Of course I have a bias to family planning because I have been working a lot on it, and you know the savings we can make on other development factors once we focus on family planning. It empowers a woman once she’s able to control and space her kids to do other things in terms of education, in terms of development. But I also feel like in Africa we are going back in terms of our agreements. Like at the recently held regional review on ICPD, where we still had African policymakers debating on the principle of nondiscrimination, which is as old as 1948.
So at the end of the day, for SRHR, we need to make sure our policymakers are at the same level as we are. Because right now, we are arguing terms while they are arguing principle. There is no point of connection — we are moving in different directions. We are arguing that women need to be empowered on their sexual and reproductive health. And they don’t even see the importance of that in the first place. They say: “This is not African; this is not in our culture.” It’s like they’re going back to the beginning.
How do you get back on the right path so policymakers see that nondiscrimination and human rights are issues that they need to be on board with, and that they’ve made commitments to in the past? How do you get them to refocus on that?
It’s a huge undertaking. Right now we are just thinking of ways we can work with the policymakers we already know so that they can influence other policymakers. But in terms of what we can do so far is to continue our consultations. So far we’ve been speaking to civil society because it’s within our sphere of influence and control. Working with governments, of course, has its own complex challenges.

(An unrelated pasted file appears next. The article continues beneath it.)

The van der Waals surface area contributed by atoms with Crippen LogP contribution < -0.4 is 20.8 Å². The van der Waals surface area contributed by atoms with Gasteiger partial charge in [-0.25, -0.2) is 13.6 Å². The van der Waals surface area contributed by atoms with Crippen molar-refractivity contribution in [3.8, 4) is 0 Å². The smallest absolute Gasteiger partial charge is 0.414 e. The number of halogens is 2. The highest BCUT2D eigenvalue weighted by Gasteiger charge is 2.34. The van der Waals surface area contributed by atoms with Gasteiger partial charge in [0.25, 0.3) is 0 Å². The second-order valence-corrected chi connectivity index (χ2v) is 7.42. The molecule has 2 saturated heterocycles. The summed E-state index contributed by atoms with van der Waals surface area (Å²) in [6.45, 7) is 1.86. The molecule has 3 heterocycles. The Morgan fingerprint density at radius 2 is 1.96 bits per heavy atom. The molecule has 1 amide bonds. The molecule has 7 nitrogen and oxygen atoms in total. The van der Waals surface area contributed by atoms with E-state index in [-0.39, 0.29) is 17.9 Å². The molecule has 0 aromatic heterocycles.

Is it a matter of connecting economic development issues with family planning and maternal health issues? Is it making it important to policymakers by connecting them?
One argument that has been gathering momentum among some policymakers is climate change and the impact a large population has on the environment and social services like health and education. Especially when you show that one dollar invested in family planning can save even more in government spending on health and education. They see the fiscal sense in that.
But as women’s rights advocates, that’s not the only argument we want them to have. It’s a woman’s right to be able to choose how many children she has and how to space them, because at the end of the day, it impacts her development.
This is about a woman’s right to autonomy. It’s about her decision that she doesn’t have to consult her husband when she wants to take a family planning method, because ultimately she’s the one to bear the pregnancy and then take care of the child.
What do you hope for the future? What your vision for a better world or a better Africa?
That’s a nice question. Sometimes it feels like when you take two steps forward, you’re taking five steps back. My vision is a world where equality is respected regardless of gender, regardless of age, regardless of race—all these intersectionalities that impact a person’s development. My vision is that all these inequalities would be erased and we have equality between men and women. Because that’s the oldest, if I could say, fight that we’ve had in development: it’s how to ensure that men and women feel that they have equal opportunities. They feel that they have equal space to pursue those opportunities from throughout their household to as big as making decisions on behalf of the state.
So if I take that down to Africa, we see more African women presidents, more women in decision-making roles. My vision is one where girls are inspired and motivated to pursue education and to deliver the best of their abilities.